Let $\operatorname{ord}_p(2)$ be the order of 2 in the multiplicative group modulo $p$. Let $A$ be the subset of primes $p$ where $\operatorname{ord}_p(2)$ is odd, and let $B$ be the subset of primes $p$ where $\operatorname{ord}_p(2)$ is even. Then how large is $A$ compared to $B$?

4$\begingroup$ $A/(A+B)$ tends to $7/24$ ? (not proved yet). $\endgroup$ – Henri Cohen Sep 23 '20 at 21:39

4$\begingroup$ Seems like an interesting question, and clearly generalizable quite a lot. However, if you're going to ask many questions on this site, it would be a good idea to learn a little bit of TeX formatting. I've fixed the formatting of your question, so if you click on "edit", you'll be able to see what I did to make it more readable. I also changed the title of your question to make it even clearer what you're asking. $\endgroup$ – Joe Silverman Sep 23 '20 at 21:54

3$\begingroup$ @HenriCohen how did you determine $A/(A+B)$ to be $7/24$ while also writing "not proved yet"? The proportion of $p \leq 100000$ for which $2 \bmod p$ has odd order is $2797/9591$, which as a continued fraction is $[0,3,2,3,44,9]$, and the truncated continued fraction $[0,3,2,3]$ is $7/24$. I'd be interested to know if you did that or something else. $\endgroup$ – KConrad Sep 24 '20 at 3:26

$\begingroup$ Note: the set $A$ is at OEIS: oeis.org/A014663, while its complement $B$ is oeis.org/A091317. Among the 46 primes below 200, $A$ consists of the 14 primes 7, 23, 31, 47, 71, 73, 79, 89, 103, 127, 151, 167, 191, 199. $\endgroup$ – YCor Sep 24 '20 at 9:44

$\begingroup$ see this answer $\endgroup$ – René Gy Sep 24 '20 at 15:39
This problem was asked by Sierpinski in 1958 and answered by Hasse in the 1960s.
For each nonzero rational number $a$ (take $a \in \mathbf Z$ if you wish) and each prime $\ell$, let $S_{a,\ell}$ be the set of primes $p$ not dividing the numerator or denominator of $a$ such that $a \bmod p$ has multiplicative order divisible by $\ell$. When $a = \pm 1$, $S_{a,\ell}$ is empty except that $S_{1,2}$ is all odd primes. From now on, suppose $a \not= \pm 1$.
In Math. Ann. 162 (1965/66), 74–76 (the paper is at https://eudml.org/doc/161322 and on MathSciNet see MR0186653) Hasse treated the case $\ell \not= 2$. Let $e$ be the largest nonnegative integer such that $a$ in $\mathbf Q$ is an $\ell^e$th power. (For example, if $a$ is squarefree then $e = 0$ for every $\ell$ not dividing $a$.) The density of $S_{a,\ell}$ is $\ell/(\ell^e(\ell^21))$. This is $\ell/(\ell^21)$ when $e = 0$ and $1/(\ell^21)$ when $e = 1$.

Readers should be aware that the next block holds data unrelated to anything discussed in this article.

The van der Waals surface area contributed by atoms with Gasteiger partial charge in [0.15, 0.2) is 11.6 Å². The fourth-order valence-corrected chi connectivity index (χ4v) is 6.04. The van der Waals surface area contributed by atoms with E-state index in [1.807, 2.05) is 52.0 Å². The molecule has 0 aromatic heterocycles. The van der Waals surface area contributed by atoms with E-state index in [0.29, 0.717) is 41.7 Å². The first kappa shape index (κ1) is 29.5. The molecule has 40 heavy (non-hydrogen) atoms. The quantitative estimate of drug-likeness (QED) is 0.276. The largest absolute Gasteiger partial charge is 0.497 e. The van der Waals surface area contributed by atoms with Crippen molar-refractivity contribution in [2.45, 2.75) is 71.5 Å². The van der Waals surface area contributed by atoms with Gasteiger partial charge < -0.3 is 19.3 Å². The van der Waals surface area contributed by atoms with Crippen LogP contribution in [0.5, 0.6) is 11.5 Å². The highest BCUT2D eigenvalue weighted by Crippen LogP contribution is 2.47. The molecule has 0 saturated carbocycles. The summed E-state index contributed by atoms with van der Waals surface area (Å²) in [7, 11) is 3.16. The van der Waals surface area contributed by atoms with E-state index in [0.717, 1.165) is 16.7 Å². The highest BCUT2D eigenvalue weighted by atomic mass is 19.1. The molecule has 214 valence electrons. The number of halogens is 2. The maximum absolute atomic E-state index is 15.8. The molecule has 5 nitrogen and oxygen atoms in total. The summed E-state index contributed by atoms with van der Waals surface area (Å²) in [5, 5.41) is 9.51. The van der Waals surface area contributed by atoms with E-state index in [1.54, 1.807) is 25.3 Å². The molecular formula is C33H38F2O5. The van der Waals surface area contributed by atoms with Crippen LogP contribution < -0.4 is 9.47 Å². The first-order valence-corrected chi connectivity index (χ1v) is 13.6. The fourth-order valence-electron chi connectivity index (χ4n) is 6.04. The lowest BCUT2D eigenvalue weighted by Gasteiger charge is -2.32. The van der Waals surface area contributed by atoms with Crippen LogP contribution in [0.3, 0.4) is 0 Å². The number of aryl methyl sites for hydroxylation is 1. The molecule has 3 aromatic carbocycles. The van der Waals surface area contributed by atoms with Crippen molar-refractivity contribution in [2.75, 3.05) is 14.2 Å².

In Math. Ann. 166 (1966), 19–23 (the paper is at https://eudml.org/doc/161442 and on MathSciNet see MR0205975) Hasse treated the case $\ell = 2$. The general answer in this case is more complicated, as issues involving $\ell$th roots of unity in the ground field (like $\pm 1$ in $\mathbf Q$ when $\ell = 2$) often are. The density of $S_{a,2}$ for "typical" $a$ is $1/3$, such as when $a \geq 3$ is squarefree. But $S_{2,2}$ has density 17/24, so the set of $p$ for which $2 \bmod p$ has even order has density $17/24$ and the set of $p$ for which $2 \bmod p$ has odd order has density $1  17/24 = 7/24$.
For example, there are $167$ odd primes up to $1000$, $1228$ odd primes up to $10000$, and $9591$ odd primes up to $100000$. There are $117$ odd primes $p \leq 1000$ such that $2 \bmod p$ has even order, $878$ odd primes $p \leq 10000$ such that $2 \bmod p$ has even order, and $6794$ odd primes $p \leq 100000$ such that $2 \bmod p$ has even order. The proportion of odd primes up $1000$, $10000$, and $100000$ for which $2 \bmod p$ has even order is $117/167 \approx .700059$, $878/1228 \approx .71498$, and $6794/9591 \approx .70837$, while $17/24 \approx .70833$.
The math.stackexchange page here treats $S_{7,2}$ in some detail and at the end mentions the case of $S_{2,2}$.

$\begingroup$ Thanks @KConrad for the expression. I was thinking about a combinatorial property of cyclic groups of prime order(called acyclic matching property) and I proved the above mentioned sequence of primes does not hold it. See Proposition 2.3 of core.ac.uk/download/pdf/33123051.pdf Anyway I will like to mention this result in my ongoing research work as a remark, and hence I ask your permission for the same, of course with acknowledgment. $\endgroup$ – Mohsen Sep 25 '20 at 18:09

$\begingroup$ Since the result is due to Hasse, cite his paper when you want to indicate who first showed that the density exists and what its value is. $\endgroup$ – KConrad Sep 25 '20 at 19:35